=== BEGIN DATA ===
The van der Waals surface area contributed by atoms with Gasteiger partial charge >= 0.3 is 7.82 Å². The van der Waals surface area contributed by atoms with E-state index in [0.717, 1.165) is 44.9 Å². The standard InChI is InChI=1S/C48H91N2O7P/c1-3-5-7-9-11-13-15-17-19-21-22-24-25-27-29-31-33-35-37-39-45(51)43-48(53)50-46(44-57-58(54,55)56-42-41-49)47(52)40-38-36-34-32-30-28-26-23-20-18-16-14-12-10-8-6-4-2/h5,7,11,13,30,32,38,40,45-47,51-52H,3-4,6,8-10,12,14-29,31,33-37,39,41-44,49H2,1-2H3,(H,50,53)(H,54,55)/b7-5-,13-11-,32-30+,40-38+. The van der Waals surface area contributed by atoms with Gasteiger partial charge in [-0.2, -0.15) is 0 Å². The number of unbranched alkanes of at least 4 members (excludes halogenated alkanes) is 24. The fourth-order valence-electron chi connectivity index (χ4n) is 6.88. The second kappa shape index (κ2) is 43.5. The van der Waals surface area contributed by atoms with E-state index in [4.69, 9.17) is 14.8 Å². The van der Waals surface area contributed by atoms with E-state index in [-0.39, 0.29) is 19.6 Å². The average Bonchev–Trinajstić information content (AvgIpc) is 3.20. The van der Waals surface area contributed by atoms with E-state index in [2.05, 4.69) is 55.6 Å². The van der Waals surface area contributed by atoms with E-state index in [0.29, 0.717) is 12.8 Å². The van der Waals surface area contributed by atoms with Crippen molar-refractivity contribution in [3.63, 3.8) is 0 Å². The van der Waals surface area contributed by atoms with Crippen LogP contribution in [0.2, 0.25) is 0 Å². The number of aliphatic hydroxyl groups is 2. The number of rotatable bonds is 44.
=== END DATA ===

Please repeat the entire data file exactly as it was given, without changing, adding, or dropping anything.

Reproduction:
The van der Waals surface area contributed by atoms with Gasteiger partial charge >= 0.3 is 7.82 Å². The van der Waals surface area contributed by atoms with E-state index in [0.717, 1.165) is 44.9 Å². The standard InChI is InChI=1S/C48H91N2O7P/c1-3-5-7-9-11-13-15-17-19-21-22-24-25-27-29-31-33-35-37-39-45(51)43-48(53)50-46(44-57-58(54,55)56-42-41-49)47(52)40-38-36-34-32-30-28-26-23-20-18-16-14-12-10-8-6-4-2/h5,7,11,13,30,32,38,40,45-47,51-52H,3-4,6,8-10,12,14-29,31,33-37,39,41-44,49H2,1-2H3,(H,50,53)(H,54,55)/b7-5-,13-11-,32-30+,40-38+. The van der Waals surface area contributed by atoms with Gasteiger partial charge in [-0.2, -0.15) is 0 Å². The number of unbranched alkanes of at least 4 members (excludes halogenated alkanes) is 24. The fourth-order valence-electron chi connectivity index (χ4n) is 6.88. The second kappa shape index (κ2) is 43.5. The van der Waals surface area contributed by atoms with E-state index in [4.69, 9.17) is 14.8 Å². The van der Waals surface area contributed by atoms with E-state index in [-0.39, 0.29) is 19.6 Å². The average Bonchev–Trinajstić information content (AvgIpc) is 3.20. The van der Waals surface area contributed by atoms with E-state index in [2.05, 4.69) is 55.6 Å². The van der Waals surface area contributed by atoms with E-state index in [0.29, 0.717) is 12.8 Å². The van der Waals surface area contributed by atoms with Crippen molar-refractivity contribution in [3.63, 3.8) is 0 Å². The van der Waals surface area contributed by atoms with Crippen LogP contribution in [0.2, 0.25) is 0 Å². The number of aliphatic hydroxyl groups is 2. The number of rotatable bonds is 44.